What’s electric blue, dazzlingly digital, and glows in the dark? Gare Sapphire Mechs, from Brazilian developer Prexen Studios, is a top-down action shooter for the PC that combines Tron-like aesthetics with the universal appeal of large, complex machines that have one very simple purpose: blowing stuff up.
Gare Sapphire Mechs is set in Vitris-47, a digital world of mechs and mechanics. Players control their very own upgradable mech, in which they join the resistance movement to fight against the tyrannical Idalin empire. The bad news? The Idalins also have a bunch of high-tech mechs, and all their firepower is now directed at the resistance – meaning you.
Gare runs exactly like a well-oiled, highly-polished machine. WASD-based controls and helpful starter tips make the game user friendly, and the missions are pretty straightforward. The Tron “influence” is pretty heavy-handed, but that doesn’t make Vitris-47 any less beautiful. The digital cityscape is defined by clean graphics and animation, with neon-lit buildings and trees which are both cool to look at and convenient to hide behind during the heat of battle. Standard sci-fi sound effects and an understated techno beat are to the digital city what birdsong and rustling leaves are to a real-life park.
Once you get past the pretty lights, however, Gare begins to lose its shine. While it’s nice to look at and is good for an hour or two of digital distraction, derezzing enemies (who, after a while, start to look pretty much the same, with only small differences in design) over and over again can get a little tedious. The levels, though stunning, don’t vary much outside of size, and even the missions all play out fairly similarly, despite providing different goals.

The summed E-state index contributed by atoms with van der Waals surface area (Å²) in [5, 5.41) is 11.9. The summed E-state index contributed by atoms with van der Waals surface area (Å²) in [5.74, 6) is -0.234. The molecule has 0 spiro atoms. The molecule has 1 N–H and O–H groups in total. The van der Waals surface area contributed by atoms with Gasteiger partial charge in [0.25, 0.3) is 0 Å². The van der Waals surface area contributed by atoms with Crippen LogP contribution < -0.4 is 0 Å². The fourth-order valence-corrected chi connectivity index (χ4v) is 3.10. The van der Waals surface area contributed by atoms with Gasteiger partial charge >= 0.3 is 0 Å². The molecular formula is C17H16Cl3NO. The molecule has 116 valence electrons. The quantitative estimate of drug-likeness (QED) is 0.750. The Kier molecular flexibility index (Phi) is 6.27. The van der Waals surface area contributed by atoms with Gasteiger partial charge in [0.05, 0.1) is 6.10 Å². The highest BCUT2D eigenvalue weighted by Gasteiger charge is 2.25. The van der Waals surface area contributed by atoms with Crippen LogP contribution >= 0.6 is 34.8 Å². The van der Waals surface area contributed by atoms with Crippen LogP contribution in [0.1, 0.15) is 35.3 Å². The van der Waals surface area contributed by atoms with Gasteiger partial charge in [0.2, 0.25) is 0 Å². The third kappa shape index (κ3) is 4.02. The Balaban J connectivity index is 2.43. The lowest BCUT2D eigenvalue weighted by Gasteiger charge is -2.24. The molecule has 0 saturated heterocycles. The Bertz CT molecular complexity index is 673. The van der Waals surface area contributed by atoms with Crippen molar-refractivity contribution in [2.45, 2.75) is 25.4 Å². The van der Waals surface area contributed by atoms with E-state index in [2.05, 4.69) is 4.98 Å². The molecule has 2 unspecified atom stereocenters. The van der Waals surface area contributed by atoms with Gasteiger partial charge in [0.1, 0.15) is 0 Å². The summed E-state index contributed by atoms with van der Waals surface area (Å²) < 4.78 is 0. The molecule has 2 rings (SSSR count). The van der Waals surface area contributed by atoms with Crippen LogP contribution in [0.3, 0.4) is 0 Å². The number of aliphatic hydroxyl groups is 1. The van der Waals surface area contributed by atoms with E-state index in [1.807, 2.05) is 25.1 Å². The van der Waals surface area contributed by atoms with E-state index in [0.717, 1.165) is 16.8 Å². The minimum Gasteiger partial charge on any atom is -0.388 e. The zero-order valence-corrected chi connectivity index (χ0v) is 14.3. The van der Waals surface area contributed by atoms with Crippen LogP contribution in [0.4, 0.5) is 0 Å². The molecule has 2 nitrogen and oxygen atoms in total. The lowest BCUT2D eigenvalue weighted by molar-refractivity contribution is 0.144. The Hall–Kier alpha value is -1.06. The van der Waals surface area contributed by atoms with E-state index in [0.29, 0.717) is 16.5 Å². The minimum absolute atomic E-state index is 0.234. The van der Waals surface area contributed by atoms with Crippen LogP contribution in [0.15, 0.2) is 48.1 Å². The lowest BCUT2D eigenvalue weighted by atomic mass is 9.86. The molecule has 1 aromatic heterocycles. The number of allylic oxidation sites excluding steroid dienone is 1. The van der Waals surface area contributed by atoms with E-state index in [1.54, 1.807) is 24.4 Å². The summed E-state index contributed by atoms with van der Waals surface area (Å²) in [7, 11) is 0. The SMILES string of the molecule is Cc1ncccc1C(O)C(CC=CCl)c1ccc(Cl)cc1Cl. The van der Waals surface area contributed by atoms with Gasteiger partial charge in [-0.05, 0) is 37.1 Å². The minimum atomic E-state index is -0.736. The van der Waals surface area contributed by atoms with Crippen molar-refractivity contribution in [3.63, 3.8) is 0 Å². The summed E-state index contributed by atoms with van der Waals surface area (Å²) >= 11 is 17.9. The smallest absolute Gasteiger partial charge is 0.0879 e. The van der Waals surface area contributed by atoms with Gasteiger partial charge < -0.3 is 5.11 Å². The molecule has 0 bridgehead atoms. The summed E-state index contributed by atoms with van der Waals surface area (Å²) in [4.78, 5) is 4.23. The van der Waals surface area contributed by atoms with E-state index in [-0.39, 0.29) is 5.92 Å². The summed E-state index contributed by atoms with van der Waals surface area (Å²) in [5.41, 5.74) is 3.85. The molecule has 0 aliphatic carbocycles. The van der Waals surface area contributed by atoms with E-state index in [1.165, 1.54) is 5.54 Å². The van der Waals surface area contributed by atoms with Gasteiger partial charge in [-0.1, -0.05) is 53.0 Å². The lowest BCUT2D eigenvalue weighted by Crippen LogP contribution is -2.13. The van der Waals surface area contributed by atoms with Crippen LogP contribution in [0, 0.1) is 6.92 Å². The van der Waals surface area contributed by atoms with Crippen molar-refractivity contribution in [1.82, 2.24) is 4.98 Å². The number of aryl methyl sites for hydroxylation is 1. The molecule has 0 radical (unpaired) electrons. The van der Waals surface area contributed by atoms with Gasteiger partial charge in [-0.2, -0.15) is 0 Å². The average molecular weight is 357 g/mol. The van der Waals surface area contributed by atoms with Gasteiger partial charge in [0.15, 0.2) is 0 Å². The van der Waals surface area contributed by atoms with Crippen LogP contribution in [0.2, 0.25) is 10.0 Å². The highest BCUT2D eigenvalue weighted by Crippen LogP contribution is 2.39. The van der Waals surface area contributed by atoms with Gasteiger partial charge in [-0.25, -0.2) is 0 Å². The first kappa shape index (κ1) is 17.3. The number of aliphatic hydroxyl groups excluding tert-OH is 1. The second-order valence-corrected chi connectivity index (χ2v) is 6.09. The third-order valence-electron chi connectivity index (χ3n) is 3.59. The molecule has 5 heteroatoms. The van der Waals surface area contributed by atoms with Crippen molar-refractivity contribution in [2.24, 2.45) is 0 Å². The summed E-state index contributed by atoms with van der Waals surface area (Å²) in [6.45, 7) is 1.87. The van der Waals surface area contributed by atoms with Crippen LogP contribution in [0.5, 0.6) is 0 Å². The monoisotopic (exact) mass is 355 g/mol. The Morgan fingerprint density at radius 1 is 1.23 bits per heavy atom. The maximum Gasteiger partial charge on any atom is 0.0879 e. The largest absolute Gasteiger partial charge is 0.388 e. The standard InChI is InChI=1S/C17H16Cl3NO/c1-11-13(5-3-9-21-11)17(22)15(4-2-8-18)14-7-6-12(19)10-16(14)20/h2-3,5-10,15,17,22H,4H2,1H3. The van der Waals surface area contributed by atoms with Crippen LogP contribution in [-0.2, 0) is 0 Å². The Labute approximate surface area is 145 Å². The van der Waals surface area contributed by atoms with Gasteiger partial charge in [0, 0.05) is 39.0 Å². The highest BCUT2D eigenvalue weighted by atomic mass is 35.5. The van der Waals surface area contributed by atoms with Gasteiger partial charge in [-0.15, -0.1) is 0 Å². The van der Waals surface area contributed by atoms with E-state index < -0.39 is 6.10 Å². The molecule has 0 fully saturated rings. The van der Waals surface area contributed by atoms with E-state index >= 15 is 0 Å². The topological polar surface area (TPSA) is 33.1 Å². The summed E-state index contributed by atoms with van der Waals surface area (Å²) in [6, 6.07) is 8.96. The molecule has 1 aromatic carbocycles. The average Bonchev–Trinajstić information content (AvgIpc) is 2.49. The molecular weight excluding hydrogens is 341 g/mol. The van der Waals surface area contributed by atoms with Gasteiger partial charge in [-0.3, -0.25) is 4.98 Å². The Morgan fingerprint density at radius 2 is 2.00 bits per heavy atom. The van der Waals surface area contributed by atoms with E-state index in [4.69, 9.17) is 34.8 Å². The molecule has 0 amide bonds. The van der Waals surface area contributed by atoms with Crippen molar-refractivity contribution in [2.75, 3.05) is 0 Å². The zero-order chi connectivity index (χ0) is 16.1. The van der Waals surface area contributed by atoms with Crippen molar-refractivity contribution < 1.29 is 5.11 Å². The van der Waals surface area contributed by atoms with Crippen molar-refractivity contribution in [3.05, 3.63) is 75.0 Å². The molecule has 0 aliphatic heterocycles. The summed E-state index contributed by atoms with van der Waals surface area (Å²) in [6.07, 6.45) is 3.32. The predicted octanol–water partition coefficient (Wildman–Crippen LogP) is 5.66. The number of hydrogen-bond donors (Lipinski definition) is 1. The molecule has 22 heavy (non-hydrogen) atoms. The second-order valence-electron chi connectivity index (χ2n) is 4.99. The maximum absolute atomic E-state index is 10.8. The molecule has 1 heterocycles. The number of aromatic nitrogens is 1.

Your mission briefs may have an urgent tone (and poorly proofread writing), but the battles themselves tend to feel a bit slow; after extended play, Gare begins to feel more relaxing than rousing. That’s not necessarily a bad thing – it’s still fun, in a distraction-from-work sort of way – but it doesn’t quite mesh with the idea of warring with an entire empire for the control of all of Vitris-47.
What is stressful during the fights is the lack of distinction in the boundaries of the playfield. It’s surprisingly difficult to tell the difference between lines which indicate the edges of the environment (which you can’t cross but can shoot across), lines which indicate obstructions (which block both movement and projectiles), and lines which simply indicate different structures in the area (which can be crossed and cannot be used for cover). It may just be the nature of the grid, but if that’s the case, perhaps it’s time the grid got a facelift.
The most appealing part of Gare’s gameplay isn’t the fighting, but the upgrading. Players are given several choices in modifying their mech, including purchasing new leg types, body types, and different forms of firepower. In addition, collecting three stars in each stage earns you star perks, which grant extra-special, high-tech sounding bonuses like “Quasar anti-matter generators” and “biometallic upgrades.” Completionists and upgrade junkies, rejoice! Thankfully, upgrading to the next level up in your gear does help – just not as much as you might have hoped. But that’s all right, because wars are not won by firepower, but by user-power! Right?
Gare Sapphire Mechs (created by users, for users) is, overall, a good time – just not the best. With a little more work and a bit more variation in gameplay (and a decent editor for the writing), it would easily be worth the $9.99 price tag. As it is now, I recommend checking out the free demo first, unless the thought of leaving missions unfinished makes your eye do that crazy little twitching thing. Both the full game and the demo are available for download from the official site, and Gare is also up for voting on Steam Greenlight.
[review pros=”Gorgeous design, fun for short periods of gameplay, fair amount of upgrade options, user-friendly control system” cons=”Gameplay becomes a bit monotonous after extended play, boundaries unclear, numerous writing errors” score=70]